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the “Gets It Done” competency

Posted by Amy Wilson on October 7, 2009

What competencies do you track in your library?   Adaptability?  Problem Solving?  Collaboration?  Innovation?

I agree that these are all excellent capabilities to keep mindful of, to develop and nourish, and to call out when you see them in people.  But, what a manager or business leader really wants to know is will this person “get it done”?  Will they make the project successful no matter what? Will they get the deal done with the expected margin?  Will they take care of everything so I don’t have to worry and can spend my time doing something else??

Getting it done is a quality that encompasses several competencies, such as adapting to change, solving problems, and collaborating effectively.  At the same time, it is mutually exclusive.  Just because someone is a good problem solver doesn’t mean they have the tenacity to get the solution executed.

Getting it done is a quality that spans career levels – though it morphs from “doing” to “making things happen.”  The traditional competencies “Results Orientation” and “Driving Results” touch on this quality, but still do not paint the whole picture.  These competencies suggest that the result is the only thing, when in reality, getting it done requires a balance of priorities – knowing when to work relationships, when to plan for catastrophes, and when to put nose to the grindstone.

Managers and Business Leaders actually track this quality today.  They just do so in their memory, not in a system.  Most jobs are found through social networks today because “Mike” remembers that so-and-so could get it done.  Or he trusts so-and-so to tell him who else can get it done.

How about you?  Do you know who gets it done?

Hat tip to Jerri Walker of Oracle Consulting who seeded this idea.  Thanks Jerri!

picture source: cbssports.com

8 Responses to “the “Gets It Done” competency”

  1. Thank you. That’s it.

  2. Meg Bear said

    Agree 100% — I was talking about something similar in my “navigate barriers” post. I think this is probably one of the biggest things I look for in people and I agree we should formalize it as a requirement (since it is!).

  3. Amy Wilson said

    Folks – Meg’s Navigating Barriers post is worth a read or a re-read:

    I just read it again, and it’s good!

  4. Mark said

    Agreed, but it is only one of the dozen or so leadership comptetencies your company should have defined based on it’s unique culture.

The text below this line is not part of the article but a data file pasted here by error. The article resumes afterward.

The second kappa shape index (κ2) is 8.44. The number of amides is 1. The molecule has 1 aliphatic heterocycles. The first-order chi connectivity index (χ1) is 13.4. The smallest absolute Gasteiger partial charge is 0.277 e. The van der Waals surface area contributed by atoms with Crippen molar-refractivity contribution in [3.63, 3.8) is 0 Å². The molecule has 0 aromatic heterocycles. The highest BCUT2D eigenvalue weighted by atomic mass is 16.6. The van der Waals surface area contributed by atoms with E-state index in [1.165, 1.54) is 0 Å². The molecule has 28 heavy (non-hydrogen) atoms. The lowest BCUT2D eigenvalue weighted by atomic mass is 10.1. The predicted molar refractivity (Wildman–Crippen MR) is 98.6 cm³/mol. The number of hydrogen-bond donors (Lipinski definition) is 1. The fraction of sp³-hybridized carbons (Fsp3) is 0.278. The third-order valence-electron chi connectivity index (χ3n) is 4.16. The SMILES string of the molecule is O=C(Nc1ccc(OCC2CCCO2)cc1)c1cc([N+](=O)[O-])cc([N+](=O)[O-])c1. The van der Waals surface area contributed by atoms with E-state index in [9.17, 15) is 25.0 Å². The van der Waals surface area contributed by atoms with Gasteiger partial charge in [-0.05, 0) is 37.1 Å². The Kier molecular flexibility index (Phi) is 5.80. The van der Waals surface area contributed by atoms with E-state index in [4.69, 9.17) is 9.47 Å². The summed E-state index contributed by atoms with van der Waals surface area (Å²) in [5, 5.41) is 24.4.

If you focus to much on this one, you end up with mgrs who “get it done,” but “leave dead bodies in their wake” — and end up flaming out.

    But yes, isn’t great performance/leadership, almost by definition, “getting it done?”

    p.s. I don’t understand the “mutually exclusive” part of your second paragraph.

    Maybe “getting it done” is not a competency, but the ultimate goal (by utilizing competencies)?

  5. Amy Wilson said

    Thanks for your comments Mark!

    I *may* have used “mutually exclusive” incorrectly here (it bothered me the whole ride home after writing this post 🙂 ). What I intended to say was that it doesn’t go both ways. Perhaps getting it done involves good problem solving, but being a good problem solver is generally insufficient. It’s a special recipe that supports the quality; all aspects need to be in place, working together.

  6. Ravi Banda said

    I agree with you Amy.

    A manager’s usual tendency is to push lot more work to the “get it done” team members thereby burning them out. And my solution to this is that a manager should identify the people in their team that have the traits to develop the “get it done” quality and personally I look for people with
    – Problem solving skills
    – Commitment to deadlines
    – High quality of deliverables
    – Self-driven

    Initially a person may have some of the above traits but if they are provided them with right opportunities and guidance, they can easily develop the “get it done” quality.

  7. JV Singh said

    Something I read on hiring the ‘Gets things done’ types:

  8. Amy Wilson said

    Thanks – great article JV!

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